PEI

COVID-19 on P.E.I.: What's happening Thursday, Aug. 6

Islanders are responding to the P.E.I. government's plan to reopen schools in September.

Province releases back-to-school plan

Musician Brandon Howard Roy playing in Charlottetown's Confederation Landing park. The daily summer music series was moved from Peakes Quay for better physical distancing. (Sara Fraser/CBC)

The P.E.I. government announced its back-to-school plan for September Wednesday.

Thursday, Chief Public Health Officer Dr. Heather Morrison told CBC News: Compass's Louise Martin it is possible the plan could be adjusted to make mask-wearing mandatory, but the current evidence does not suggest it should be more than a strong recommendation.

Morrison also said Islanders should be planning to get flu shots this fall and the province has ordered extra vaccine, noting "the symptoms can be very similar" to COVID-19. 

The Official Opposition and education groups had their say on the plan for fall, and Islanders also responded on the CBC P.E.I. Facebook page.

The curriculum for learning this fall has been revised, in some cases extensively, director of English education Tamara Hubley-Little said in an interview on CBC News: Compass Thursday. It will address gaps in learning that may have happened when schools shut down in the spring, and will prepare students and teachers in case they are sent home again.

"We want to make sure students and teachers are well positioned in the event we do need to transition to either a blended learning model or a home learning model. So we've prepared for every scenario," Hubley-Little said. 

P.E.I. restaurants had their busiest weekend last weekend since they reopened after the COVID-19 lockdown, and some had to turn away customers. They continue to lobby to remove the current restriction of 50 customers per entertainment or food venue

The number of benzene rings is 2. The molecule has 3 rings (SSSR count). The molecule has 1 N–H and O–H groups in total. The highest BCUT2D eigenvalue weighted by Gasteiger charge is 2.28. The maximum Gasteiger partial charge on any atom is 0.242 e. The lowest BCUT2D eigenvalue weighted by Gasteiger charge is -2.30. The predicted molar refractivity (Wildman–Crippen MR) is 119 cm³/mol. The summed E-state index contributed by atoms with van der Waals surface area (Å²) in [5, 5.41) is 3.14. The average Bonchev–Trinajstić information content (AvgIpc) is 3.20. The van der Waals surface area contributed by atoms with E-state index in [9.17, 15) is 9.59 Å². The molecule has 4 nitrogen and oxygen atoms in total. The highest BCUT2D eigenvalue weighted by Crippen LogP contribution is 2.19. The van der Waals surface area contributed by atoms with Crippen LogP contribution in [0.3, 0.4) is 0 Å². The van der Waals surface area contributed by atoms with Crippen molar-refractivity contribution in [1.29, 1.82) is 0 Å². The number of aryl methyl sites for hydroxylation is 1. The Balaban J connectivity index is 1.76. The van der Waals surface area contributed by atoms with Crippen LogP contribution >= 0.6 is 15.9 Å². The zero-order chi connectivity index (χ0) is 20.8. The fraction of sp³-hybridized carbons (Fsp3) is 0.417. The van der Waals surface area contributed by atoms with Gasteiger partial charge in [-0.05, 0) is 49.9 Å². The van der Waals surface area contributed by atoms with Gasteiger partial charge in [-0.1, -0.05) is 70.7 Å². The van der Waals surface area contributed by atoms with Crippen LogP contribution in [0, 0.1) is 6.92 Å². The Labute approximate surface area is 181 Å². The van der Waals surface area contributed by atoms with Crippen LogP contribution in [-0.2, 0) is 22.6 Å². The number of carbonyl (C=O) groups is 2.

The annual Art in the Open festival says it will continue this year despite COVID-19, with "Big, bold, ambitious art installations that can be viewed from a distance, that people can experience at multiple different levels."

Charlottetown police are cracking down on motorcycle noise and speed in the downtown core — they're getting an influx of complaints from residents this summer, and attribute that to more people being home because of the pandemic.

New numbers show Prince Edward Island business closures, which had been hovering around 200 a month for more than a year, shot to 428 in April as the effects of the COVID-19 pandemic took hold.

The pastor at Cornerstone Baptist Church in Montague is anticipating the need for back-to-school help will be up this year due to COVID-19.

The Island has no active cases of COVID-19. The province has reported a total of 36 cases, with no deaths or hospitalizations.

Also in the news

Further resources

More COVID-19 stories from CBC P.E.I.

With files from CBC News: Compass

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